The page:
On externally complete subsets and common fixed points in partially ordered sets

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On externally complete subsets and common

fixed points in partially ordered sets

Mohammad Z Abu-Sbeih


and Mohamed A Khamsi


* Correspondence: abusbeih@kfupm.edu.sa 1Department of Mathematics & Statistics, King Fahd University of Petroleum and Minerals, Dhahran 31261, Saudi Arabia

Full list of author information is available at the end of the article


In this study, we introduce the concept of externally complete ordered sets. We discuss the properties of such sets and characterize them in ordered trees. We also prove some common fixed point results for order preserving mappings. In particular, we introduce for the first time the concept of Banach Operator pairs in partially ordered sets and prove a common fixed point result which generalizes the classical De Marr’s common fixed point theorem.

2000 MSC: primary 06F30; 46B20; 47E10.

Keywords:partially ordered sets, order preserving mappings, order trees, hypercon-vex metric spaces, fixed point

1. Introduction

This article focuses on the externally complete structure, a new concept that was initi-ally introduced in metric spaces as externiniti-ally hyperconvex sets by Aron-szajn and Panitchpakdi in their fundamental article [1] on hyperconvexity. This idea developed from the original work of Quilliot [2] who introduced the concept of generalized metric structures to show that metric hyperconvexity is in fact similar to the complete lattice structure for ordered sets. In this fashion, Tarski’s fixed point theorem [3] becomes Sine and Soardi’s fixed point theorems for hyperconvex metric spaces [4,5]. For more on this, the reader may consult the references [6-8].

We begin by describing the relevant notation and terminology. Let (X,≺) be a par-tially ordered set andM ⊂X a non-empty subset. Recall that an upper (resp. lower) bound forMis an element pÎ Xwithm≺p(resp.p≺m) for eachmÎM; the least-upper (resp. greatest-lower) bound ofMwill be denoted supM (resp. infM). A none-mpty subsetMof a partially ordered setX will be called Dedekind complete if for any nonempty subsetA⊂M, sup A(resp inf A) exists in Mprovided Ais bounded above (resp. bounded below) inX. Recall that M ⊂ X is said to be linearly ordered if for every m1, m2 Î M we havem1 ≺ m2 or m2 ≺m1. A linearly ordered subset of X is

called a chain. For anymÎXdefine

(←,m] ={xX;xm} and [m,→) ={xX;mx}.

Recall that a connected partially ordered setXis called a tree ifXhas a lowest point e, and for everymÎX, the subset [e, m] is well ordered.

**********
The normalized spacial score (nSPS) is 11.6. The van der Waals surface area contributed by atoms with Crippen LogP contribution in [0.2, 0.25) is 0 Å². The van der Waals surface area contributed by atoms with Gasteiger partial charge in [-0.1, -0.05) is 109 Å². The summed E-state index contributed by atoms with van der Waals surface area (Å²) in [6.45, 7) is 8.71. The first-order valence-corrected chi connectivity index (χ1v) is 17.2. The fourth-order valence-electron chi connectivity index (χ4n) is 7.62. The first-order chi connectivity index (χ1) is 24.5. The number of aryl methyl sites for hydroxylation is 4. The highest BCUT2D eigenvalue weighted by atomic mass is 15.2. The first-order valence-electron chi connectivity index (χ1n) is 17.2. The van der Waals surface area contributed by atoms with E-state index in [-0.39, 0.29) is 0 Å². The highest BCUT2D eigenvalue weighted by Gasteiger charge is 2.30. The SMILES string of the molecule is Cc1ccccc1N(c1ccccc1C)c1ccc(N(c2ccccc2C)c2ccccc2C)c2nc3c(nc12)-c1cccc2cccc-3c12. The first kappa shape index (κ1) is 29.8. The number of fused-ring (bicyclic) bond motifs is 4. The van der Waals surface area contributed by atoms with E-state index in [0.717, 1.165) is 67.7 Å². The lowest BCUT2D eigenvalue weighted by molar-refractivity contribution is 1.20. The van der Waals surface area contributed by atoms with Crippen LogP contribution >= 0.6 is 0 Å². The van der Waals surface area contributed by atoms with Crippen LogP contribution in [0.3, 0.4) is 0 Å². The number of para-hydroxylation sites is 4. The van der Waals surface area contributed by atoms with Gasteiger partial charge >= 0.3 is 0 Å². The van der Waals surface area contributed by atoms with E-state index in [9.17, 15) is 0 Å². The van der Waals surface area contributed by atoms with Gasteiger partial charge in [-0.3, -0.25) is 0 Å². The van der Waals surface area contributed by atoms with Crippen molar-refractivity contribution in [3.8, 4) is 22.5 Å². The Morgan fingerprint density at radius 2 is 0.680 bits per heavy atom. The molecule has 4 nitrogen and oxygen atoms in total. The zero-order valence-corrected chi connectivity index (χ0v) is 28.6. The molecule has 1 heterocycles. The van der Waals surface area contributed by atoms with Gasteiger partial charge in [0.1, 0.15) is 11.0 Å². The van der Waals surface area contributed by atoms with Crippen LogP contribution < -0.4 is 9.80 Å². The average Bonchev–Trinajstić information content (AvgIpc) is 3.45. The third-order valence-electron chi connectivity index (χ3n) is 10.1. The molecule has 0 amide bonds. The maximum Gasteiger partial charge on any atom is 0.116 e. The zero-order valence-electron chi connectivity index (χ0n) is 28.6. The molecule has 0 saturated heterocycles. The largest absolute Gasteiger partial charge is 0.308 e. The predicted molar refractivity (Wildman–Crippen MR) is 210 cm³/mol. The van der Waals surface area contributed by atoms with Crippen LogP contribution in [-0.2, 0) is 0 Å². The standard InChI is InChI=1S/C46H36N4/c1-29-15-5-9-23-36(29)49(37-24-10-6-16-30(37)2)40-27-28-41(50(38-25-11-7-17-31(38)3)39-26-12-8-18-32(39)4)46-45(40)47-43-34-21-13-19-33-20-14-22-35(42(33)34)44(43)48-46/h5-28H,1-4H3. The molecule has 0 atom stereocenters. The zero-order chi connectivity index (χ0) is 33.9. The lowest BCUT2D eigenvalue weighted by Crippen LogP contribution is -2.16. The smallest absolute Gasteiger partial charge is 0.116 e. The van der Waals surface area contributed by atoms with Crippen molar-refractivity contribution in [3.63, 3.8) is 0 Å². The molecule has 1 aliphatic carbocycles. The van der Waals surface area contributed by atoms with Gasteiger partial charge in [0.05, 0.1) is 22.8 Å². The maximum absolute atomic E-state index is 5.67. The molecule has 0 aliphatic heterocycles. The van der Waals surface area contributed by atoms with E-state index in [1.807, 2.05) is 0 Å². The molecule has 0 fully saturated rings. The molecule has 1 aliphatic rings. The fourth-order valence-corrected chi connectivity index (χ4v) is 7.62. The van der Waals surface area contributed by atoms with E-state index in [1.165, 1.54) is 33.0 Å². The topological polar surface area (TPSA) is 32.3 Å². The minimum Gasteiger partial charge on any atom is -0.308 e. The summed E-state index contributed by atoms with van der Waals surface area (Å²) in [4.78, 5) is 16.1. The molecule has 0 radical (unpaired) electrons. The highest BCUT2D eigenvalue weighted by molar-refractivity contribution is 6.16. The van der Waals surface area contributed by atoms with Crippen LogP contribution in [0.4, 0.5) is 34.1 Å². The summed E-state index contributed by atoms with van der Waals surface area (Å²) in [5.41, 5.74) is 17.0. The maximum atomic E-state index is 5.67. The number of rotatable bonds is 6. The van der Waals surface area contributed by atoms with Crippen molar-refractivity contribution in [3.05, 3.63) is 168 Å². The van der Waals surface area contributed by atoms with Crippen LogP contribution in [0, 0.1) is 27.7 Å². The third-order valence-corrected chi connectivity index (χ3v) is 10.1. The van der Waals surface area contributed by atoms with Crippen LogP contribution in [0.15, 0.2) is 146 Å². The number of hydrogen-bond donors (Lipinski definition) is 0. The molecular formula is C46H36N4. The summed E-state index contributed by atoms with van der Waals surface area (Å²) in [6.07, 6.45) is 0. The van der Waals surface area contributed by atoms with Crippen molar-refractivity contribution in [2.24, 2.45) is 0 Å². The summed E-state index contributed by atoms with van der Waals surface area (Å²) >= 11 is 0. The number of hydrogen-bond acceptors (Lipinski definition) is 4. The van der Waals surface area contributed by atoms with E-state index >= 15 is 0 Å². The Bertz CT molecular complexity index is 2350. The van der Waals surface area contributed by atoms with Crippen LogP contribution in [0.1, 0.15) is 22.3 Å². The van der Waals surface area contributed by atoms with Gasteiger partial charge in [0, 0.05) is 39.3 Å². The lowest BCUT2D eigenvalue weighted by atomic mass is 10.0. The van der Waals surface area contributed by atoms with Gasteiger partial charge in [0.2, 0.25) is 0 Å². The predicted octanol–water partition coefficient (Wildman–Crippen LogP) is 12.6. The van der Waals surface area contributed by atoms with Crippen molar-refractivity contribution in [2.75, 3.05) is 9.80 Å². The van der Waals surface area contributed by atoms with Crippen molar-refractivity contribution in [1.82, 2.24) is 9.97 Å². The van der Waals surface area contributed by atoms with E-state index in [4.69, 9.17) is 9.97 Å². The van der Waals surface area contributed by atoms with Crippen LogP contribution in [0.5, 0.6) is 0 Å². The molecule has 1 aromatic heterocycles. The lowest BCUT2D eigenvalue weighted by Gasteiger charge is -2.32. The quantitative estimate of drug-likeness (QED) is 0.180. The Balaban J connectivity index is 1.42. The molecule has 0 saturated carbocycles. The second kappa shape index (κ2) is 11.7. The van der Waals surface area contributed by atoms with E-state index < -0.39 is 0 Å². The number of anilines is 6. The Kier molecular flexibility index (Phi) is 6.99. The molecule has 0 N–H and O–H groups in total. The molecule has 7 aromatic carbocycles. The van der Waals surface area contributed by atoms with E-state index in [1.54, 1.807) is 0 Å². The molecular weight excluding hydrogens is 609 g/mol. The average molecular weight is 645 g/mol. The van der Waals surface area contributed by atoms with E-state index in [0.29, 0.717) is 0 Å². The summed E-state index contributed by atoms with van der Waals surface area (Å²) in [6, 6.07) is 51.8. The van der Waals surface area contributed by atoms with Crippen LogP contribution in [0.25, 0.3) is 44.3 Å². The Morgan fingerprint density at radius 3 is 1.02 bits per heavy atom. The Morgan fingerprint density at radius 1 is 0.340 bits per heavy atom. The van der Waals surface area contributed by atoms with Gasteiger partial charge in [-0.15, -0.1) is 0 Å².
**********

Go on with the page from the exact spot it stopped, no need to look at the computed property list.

A subset Yof a partially ordered setXis called convex if the segment [x, y] = {zÎX; x ≺z ≺y} ⊂Ywhenever x, y Î Y. A mapT: X ® X is order preserving (also called monotone, isotone, or increasing) ifT(x)≺T(y) wheneverx≺y.

2. Externally complete sets

Inspired by the success of the concept of the externally hyperconvex subsets intro-duced by Aronszajn and Panitchpakdi [1], we propose a similar concept in partially ordered sets.

Definition 2.1. Let(X,≺)be a partially ordered set. A subset M of X is called exter-nally complete if and only if for any family of points (xa)Г in X such that I()∩I()=∅for anya,bÎΓ,andI(xα)∩M=∅,we have



Where I(x) = (¬,x]or I(x) = [x,®).

The family of all nonempty externally complete subsets of X will be denoted by EC(X).

Proposition 2.1.Let X be a partially ordered set. Then, any MEC(X)is Dedekind complete and convex.

Proof. Let AMEC(X)be nonempty and bounded above in X. The setU(A) = {b Î X; A⊂(¬,b]} is not empty sinceAis bounded above. It is clear that the families (I (a))aÎA, whereI(a) = [a, ®) and (I(b))bÎU(A), whereI (b) = (¬, b], intersect 2-by-2.

Moreover, we haveI(a)∩M=∅andI(b)∩M=∅, for any (a, b)Î A×U(A). SinceM is inEC(X), we conclude that





Let mÎJ. Then, for anyaÎA, we havea≺m. So,mis an upper bound ofA. Letb be any upper bound ofA, thenb ÎU(A). Hence,m≺bwhich forcesmto be the least upper bound of A, i.e.m= supA. Similarly, one can prove that infAalso exists and belongs toM providedAis bounded below inX. Next, we prove thatMis convex. Let x, y ÎM. Obviously, if xand yare not comparable, then[x,y] =∅and we have nothing to prove. So, assume x≺y. LetaÎ [x, y]. Obviously, we have (¬,a]⋂ [a, ®) = {a}. And, since(←,a]∩M=∅and[a,→)∩M=∅, then